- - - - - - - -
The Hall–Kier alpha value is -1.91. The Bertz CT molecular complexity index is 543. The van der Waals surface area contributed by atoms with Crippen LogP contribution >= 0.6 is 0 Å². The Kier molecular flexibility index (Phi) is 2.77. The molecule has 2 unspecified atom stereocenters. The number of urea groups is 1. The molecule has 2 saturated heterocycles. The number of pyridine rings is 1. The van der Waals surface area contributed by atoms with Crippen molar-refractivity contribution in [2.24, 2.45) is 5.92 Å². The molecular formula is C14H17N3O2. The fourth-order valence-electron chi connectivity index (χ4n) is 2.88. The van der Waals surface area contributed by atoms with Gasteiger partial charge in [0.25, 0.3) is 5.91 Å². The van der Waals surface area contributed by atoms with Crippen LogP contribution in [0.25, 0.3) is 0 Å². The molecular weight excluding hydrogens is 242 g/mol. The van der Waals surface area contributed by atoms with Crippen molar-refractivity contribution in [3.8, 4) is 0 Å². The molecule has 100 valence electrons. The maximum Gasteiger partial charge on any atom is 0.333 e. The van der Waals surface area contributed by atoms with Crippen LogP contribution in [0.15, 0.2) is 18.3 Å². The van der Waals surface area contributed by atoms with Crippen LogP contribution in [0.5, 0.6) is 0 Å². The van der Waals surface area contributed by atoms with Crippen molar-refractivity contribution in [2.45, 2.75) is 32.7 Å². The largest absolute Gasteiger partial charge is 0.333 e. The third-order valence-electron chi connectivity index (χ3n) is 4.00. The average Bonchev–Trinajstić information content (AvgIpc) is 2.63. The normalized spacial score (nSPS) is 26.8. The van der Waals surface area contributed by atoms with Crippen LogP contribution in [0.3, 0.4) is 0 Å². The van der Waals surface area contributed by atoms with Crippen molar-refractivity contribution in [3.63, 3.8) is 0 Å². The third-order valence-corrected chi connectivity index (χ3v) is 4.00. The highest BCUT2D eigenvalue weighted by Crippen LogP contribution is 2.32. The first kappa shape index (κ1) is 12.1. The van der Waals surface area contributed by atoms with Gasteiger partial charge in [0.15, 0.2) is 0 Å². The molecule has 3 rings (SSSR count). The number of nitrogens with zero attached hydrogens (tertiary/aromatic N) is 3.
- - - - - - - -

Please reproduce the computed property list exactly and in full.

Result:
The Hall–Kier alpha value is -1.91. The Bertz CT molecular complexity index is 543. The van der Waals surface area contributed by atoms with Crippen LogP contribution >= 0.6 is 0 Å². The Kier molecular flexibility index (Phi) is 2.77. The molecule has 2 unspecified atom stereocenters. The number of urea groups is 1. The molecule has 2 saturated heterocycles. The number of pyridine rings is 1. The van der Waals surface area contributed by atoms with Crippen molar-refractivity contribution in [2.24, 2.45) is 5.92 Å². The molecular formula is C14H17N3O2. The fourth-order valence-electron chi connectivity index (χ4n) is 2.88. The van der Waals surface area contributed by atoms with Gasteiger partial charge in [0.25, 0.3) is 5.91 Å². The van der Waals surface area contributed by atoms with Crippen LogP contribution in [0.25, 0.3) is 0 Å². The molecular weight excluding hydrogens is 242 g/mol. The van der Waals surface area contributed by atoms with Crippen molar-refractivity contribution in [3.8, 4) is 0 Å². The molecule has 100 valence electrons. The maximum Gasteiger partial charge on any atom is 0.333 e. The van der Waals surface area contributed by atoms with Crippen LogP contribution in [0.15, 0.2) is 18.3 Å². The van der Waals surface area contributed by atoms with Crippen LogP contribution in [0.5, 0.6) is 0 Å². The van der Waals surface area contributed by atoms with Crippen molar-refractivity contribution in [2.45, 2.75) is 32.7 Å². The largest absolute Gasteiger partial charge is 0.333 e. The third-order valence-electron chi connectivity index (χ3n) is 4.00. The average Bonchev–Trinajstić information content (AvgIpc) is 2.63. The normalized spacial score (nSPS) is 26.8. The van der Waals surface area contributed by atoms with Crippen LogP contribution in [0.3, 0.4) is 0 Å². The van der Waals surface area contributed by atoms with Crippen molar-refractivity contribution in [3.63, 3.8) is 0 Å². The third-order valence-corrected chi connectivity index (χ3v) is 4.00. The highest BCUT2D eigenvalue weighted by Crippen LogP contribution is 2.32. The first kappa shape index (κ1) is 12.1. The van der Waals surface area contributed by atoms with Gasteiger partial charge in [0.15, 0.2) is 0 Å². The molecule has 3 rings (SSSR count). The number of nitrogens with zero attached hydrogens (tertiary/aromatic N) is 3.